REPORT FINDS GROWTH IN CHARGES FOR MARIJUANA POSSESSION
Marijuana has been legalized in a number of states, although Texas is not one of them. However, a report from the FBI that was released on Sept. 24 found an increase in the number of nationwide incidents in which people were taken into custody for marijuana possession.
According to the report, there were 659,700 incidents of people taken into custody on marijuana charges in 2017. The number in 2016 was 653,249. A closer breakdown shows that 60,418 of those incidents were for sales and distribution in 2017 compared to 65,734 in 2016. Activists for legalization of the drug said that law enforcement needed to change its priorities given the fact that marijuana is now legal in a growing number of states. The opioid epidemic was cited as an example of a drug problem law enforcement should be focusing on instead.
Among overall drug charges nationwide, a significant number of them are marijuana-related at more than 40 percent of over 1.6 million detentions for drugs in 2017. Every 19 seconds in the United States, someone is taken into custody on drug charges, and about every 48 seconds, there is a marijuana-related detention.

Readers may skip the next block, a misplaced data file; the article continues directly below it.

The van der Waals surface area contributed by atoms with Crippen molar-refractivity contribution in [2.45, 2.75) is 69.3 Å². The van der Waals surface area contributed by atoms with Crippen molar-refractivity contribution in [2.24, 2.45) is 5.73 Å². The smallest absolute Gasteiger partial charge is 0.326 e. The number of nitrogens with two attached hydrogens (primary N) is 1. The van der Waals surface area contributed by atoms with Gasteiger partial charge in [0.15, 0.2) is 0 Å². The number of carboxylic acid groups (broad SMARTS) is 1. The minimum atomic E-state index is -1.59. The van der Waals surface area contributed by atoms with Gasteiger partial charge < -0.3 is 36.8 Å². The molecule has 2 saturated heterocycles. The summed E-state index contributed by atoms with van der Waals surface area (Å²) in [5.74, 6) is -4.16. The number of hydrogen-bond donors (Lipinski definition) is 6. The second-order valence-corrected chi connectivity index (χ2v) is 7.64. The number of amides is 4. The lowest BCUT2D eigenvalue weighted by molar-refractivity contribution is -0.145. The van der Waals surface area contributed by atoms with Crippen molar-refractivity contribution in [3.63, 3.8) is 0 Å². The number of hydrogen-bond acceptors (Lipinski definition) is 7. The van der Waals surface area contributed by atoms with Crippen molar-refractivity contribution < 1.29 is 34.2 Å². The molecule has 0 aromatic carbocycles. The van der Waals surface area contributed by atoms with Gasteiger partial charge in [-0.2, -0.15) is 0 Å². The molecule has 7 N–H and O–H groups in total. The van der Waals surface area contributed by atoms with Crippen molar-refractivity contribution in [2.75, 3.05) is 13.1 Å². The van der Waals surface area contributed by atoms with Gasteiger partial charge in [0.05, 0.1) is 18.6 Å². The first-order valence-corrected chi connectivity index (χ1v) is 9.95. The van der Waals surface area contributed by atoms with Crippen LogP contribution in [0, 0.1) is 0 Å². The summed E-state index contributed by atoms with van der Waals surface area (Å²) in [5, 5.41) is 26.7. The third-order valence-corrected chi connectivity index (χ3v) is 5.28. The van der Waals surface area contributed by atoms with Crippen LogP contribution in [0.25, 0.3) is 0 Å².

Some people might think a charge for marijuana possession is not serious. However, any drug charges can carry significant legal penalties and can have repercussions in other areas as well. For example, a person’s career could be affected. People who are facing charges for drug crimes might want to talk to an attorney about defense. The attorney might try to get the charges dropped or reduced. With a plea bargain, a person does not go to trial but pleads guilty to lesser charges. However, there may also be cases in which the person wishes to go to trial and plead not guilty. If this happens, the person can work with an attorney to develop a defense strategy.